You did see the words "also doubled", didn't you? Of course, the primary use was cargo! I never said they were "chosen" as ballast, but their placement in the cargo hold of the ships would have a stabilizing effect, regardless.
I always found these crown top round bottoms to be weird, I can't imagine that the round bottom had any benefit to a crown top bottle unless it was stored for an extremely long amount of time. I'm guessing that by the early 20th century the round base form was just associated with ginger ale. Probably why you start seeing bottles around that time which have nearly rounded bases but can still stand up on their own.
Hello all. Ginger Ale Collector here. Having studied the round bottom bottle for a number of years I found that this site (link at end of post) has the most complete and well-documented information on the subject. (The site is also excellent for all kinds of information on old bottles.)
Also, there was a comment in this thread that "Typically these were bottled in Ireland for export, although there are some examples of bottlers in the US and Canada using them as well.”
Yes, many, many bottles of ginger ale were exported from IR to many destinations around the world. However, there are quite a few round bottom examples from US and Canada. I have in my collection 40 examples (mostly US bottlers, but some Canada and U.K.) all embossed “ginger ale.” All are from the 1870s to early 1890s era. The U.S. examples were most probably made in the U.S. The finish and shape of the blob top on English/Irish bottles is very distinctive, and not found on U.S.-made bottles.
Now, what is also interesting is that I have probably five times that many flat-bottomed bottles from the same era, all also embossed “ginger ale.”
Go figure, eh? I am still trying to sort that one out considering the “keeping the cork moist” function of round bottom bottles.
Now, relative to the "ballast" bottle discussion: Beginning in the 1860s Ireland exported ginger ale to North America by the "boatload." When ginger ale became so incredibly popular in the U.S., the local glass companies could not meet the demand coming from the bottlers. Millions upon millions of unembossed round bottom bottles were imported from England. The bottlers in the U.S. slapped their ginger ale label on them, corked and wire-bailed them and off they went to the ginger ale-craving customers. There was a huge amount of trade between the US and UK. If a ship returning to the US to pick up goods did not have enough export cargo to balance the ship, taking on barrels of bottles, for which there would have been a ready market, may have been a good solution for the shipper.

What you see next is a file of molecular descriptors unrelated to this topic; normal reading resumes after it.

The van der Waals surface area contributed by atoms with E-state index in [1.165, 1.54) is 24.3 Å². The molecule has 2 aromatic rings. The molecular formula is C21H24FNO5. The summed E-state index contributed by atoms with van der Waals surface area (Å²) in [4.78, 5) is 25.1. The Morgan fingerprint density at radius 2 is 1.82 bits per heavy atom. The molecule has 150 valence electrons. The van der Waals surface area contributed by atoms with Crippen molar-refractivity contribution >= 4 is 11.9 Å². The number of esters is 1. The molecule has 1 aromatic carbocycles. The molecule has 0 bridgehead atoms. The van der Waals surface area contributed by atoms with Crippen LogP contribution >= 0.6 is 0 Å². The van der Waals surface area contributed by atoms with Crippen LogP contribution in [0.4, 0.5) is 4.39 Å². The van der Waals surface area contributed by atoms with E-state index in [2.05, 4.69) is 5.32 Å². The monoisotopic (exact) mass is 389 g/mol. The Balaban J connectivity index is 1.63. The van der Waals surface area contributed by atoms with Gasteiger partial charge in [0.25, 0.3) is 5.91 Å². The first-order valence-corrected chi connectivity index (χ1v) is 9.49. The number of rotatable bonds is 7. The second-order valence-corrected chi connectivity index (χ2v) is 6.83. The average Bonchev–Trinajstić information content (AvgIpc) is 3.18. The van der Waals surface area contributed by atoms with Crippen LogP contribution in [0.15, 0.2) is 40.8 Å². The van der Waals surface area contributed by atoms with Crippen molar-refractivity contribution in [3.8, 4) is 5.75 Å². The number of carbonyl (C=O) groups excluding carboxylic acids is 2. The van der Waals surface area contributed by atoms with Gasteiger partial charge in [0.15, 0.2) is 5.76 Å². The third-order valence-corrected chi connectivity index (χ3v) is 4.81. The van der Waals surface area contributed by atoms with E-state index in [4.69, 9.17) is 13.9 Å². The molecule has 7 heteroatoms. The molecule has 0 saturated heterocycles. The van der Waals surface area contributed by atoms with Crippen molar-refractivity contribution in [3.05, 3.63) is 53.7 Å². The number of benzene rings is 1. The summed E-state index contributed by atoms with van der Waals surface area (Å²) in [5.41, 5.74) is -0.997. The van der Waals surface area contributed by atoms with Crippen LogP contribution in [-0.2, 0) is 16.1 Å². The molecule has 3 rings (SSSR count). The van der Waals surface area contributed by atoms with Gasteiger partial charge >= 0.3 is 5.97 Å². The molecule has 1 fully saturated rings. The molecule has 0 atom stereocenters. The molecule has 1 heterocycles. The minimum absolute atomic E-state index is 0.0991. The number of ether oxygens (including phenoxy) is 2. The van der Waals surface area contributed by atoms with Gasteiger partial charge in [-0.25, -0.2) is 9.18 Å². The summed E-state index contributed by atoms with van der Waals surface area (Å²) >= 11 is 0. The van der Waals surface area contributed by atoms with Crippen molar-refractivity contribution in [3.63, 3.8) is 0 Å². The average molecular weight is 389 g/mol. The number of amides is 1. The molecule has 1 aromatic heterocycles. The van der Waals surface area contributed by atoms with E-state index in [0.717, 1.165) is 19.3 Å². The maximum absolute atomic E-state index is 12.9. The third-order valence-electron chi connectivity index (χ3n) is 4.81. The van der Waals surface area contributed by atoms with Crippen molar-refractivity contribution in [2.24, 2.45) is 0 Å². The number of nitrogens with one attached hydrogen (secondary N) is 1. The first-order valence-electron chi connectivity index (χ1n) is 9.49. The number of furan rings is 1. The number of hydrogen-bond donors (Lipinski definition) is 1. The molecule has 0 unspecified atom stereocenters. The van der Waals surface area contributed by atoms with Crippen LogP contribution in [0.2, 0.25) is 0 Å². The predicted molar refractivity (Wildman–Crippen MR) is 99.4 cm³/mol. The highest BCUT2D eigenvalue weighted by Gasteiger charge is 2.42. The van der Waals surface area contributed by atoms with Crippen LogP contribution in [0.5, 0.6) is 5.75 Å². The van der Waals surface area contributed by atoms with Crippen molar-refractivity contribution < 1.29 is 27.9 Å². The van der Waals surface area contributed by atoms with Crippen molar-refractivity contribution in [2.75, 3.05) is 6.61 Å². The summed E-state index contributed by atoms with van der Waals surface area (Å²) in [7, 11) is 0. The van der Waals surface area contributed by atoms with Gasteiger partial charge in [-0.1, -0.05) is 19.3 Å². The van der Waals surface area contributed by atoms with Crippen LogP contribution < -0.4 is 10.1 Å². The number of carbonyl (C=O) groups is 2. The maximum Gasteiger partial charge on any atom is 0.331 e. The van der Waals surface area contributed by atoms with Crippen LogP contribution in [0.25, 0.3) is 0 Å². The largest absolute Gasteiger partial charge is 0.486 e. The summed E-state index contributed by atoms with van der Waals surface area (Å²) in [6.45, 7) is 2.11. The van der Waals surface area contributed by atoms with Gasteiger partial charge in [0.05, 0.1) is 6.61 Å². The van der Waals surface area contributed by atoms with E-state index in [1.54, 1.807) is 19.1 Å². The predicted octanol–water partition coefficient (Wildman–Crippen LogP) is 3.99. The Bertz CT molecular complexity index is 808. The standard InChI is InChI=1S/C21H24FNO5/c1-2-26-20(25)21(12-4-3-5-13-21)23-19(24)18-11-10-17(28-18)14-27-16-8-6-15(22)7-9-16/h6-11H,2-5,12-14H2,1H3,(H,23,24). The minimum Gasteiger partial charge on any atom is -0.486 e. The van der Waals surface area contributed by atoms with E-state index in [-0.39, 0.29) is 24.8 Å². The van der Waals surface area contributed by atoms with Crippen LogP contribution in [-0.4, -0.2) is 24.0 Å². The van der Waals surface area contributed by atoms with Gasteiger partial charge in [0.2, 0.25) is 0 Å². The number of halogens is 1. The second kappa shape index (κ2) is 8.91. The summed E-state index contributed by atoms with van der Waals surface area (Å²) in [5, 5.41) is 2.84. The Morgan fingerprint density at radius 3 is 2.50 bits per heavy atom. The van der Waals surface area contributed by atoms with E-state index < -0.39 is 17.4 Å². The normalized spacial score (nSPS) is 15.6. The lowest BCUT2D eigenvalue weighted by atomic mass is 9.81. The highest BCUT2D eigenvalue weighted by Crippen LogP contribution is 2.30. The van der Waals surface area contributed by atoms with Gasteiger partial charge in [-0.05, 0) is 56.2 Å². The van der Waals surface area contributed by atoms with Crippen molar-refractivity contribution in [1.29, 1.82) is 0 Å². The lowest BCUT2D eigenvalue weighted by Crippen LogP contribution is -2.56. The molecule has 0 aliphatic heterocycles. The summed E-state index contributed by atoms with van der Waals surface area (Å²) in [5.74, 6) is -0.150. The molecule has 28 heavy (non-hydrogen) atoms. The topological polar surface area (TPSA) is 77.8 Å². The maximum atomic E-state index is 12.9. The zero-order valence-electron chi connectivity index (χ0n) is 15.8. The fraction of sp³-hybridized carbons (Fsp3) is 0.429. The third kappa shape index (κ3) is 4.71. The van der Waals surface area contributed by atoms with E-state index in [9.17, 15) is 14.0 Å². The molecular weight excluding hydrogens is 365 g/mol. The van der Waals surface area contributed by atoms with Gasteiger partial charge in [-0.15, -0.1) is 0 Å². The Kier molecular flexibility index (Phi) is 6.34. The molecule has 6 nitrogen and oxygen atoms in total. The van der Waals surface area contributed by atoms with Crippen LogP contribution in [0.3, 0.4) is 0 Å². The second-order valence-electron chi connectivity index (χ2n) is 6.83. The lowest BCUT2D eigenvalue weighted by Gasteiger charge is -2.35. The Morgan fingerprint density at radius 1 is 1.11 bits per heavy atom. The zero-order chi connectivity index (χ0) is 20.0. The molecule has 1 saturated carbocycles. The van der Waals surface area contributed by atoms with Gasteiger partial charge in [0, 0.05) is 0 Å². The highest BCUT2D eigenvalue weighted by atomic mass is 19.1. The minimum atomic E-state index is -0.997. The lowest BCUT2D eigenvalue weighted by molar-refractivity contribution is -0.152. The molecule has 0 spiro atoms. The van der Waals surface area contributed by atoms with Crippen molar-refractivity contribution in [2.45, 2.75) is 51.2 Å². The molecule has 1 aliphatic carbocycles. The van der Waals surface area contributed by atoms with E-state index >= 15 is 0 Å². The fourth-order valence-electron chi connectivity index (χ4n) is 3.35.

So, the empty bottles could have been both cargo and ballast. There have been reports of the bottom of U.S. harbors being littered with round bottom bottles; presumably dumped when the "ballast" was no longer needed. That may be true, but it also could be that the shipper overestimated the demand for bottles at the port where the ship landed, or the buyer defaulted. Either way, ballast or unwanted cargo, the bottles went overboard to make room for the cargo going back to England, or wherever the next port of call was.
And here's yet another ballast bottle theory based on an auction listing which included this account:
"These <round bottom bottles> were filled with either fresh or carbonated water before the ship left for sea... Then they were packed in straw and laid in the prow of the ship as ballast... As the fresh water was consumed it was replaced with salt water... Thus the ballast remained the same throughout the journey."
The bottle being offered was recovered in the 1940s from a old wreck in Boston Harbor. The bottle was embossed: "THE PITTVILLE LIMITED MINERAL WATERS Co., STOCKWELL ROAD LONDON S.W." I was not able to find any reference to validate this theory, but then again, what don't we know? Go figure, eh?
Ken . . .
Your post is a mix of fact and fancy. The fanciful:
Are you asserting that your ginger ale bottle collection is a reliable representation of the numbers and shapes of all ginger ale bottles of the era? (Five times more flat bottomed bottles than round!)
Round bottom bottles were valuable cargo, and it is unlikely that the cargo was dumped in any harbor. It might have found its way into the warehouse of an import broker for later sale.
The crew was not drinking fresh water from the cargo and replacing it with salt water (except for occasional pilfering, I suppose). Certainly not as a system to manage ballast. These bottles were at the bottom of the holds as heavy cargo (loaded there with ballast-value in mind), and thus inaccessible during the voyage.
What don't we know? Lots of things, of course. But, that doesn't mean we should embrace illogical stories that substitute for facts or sound logic.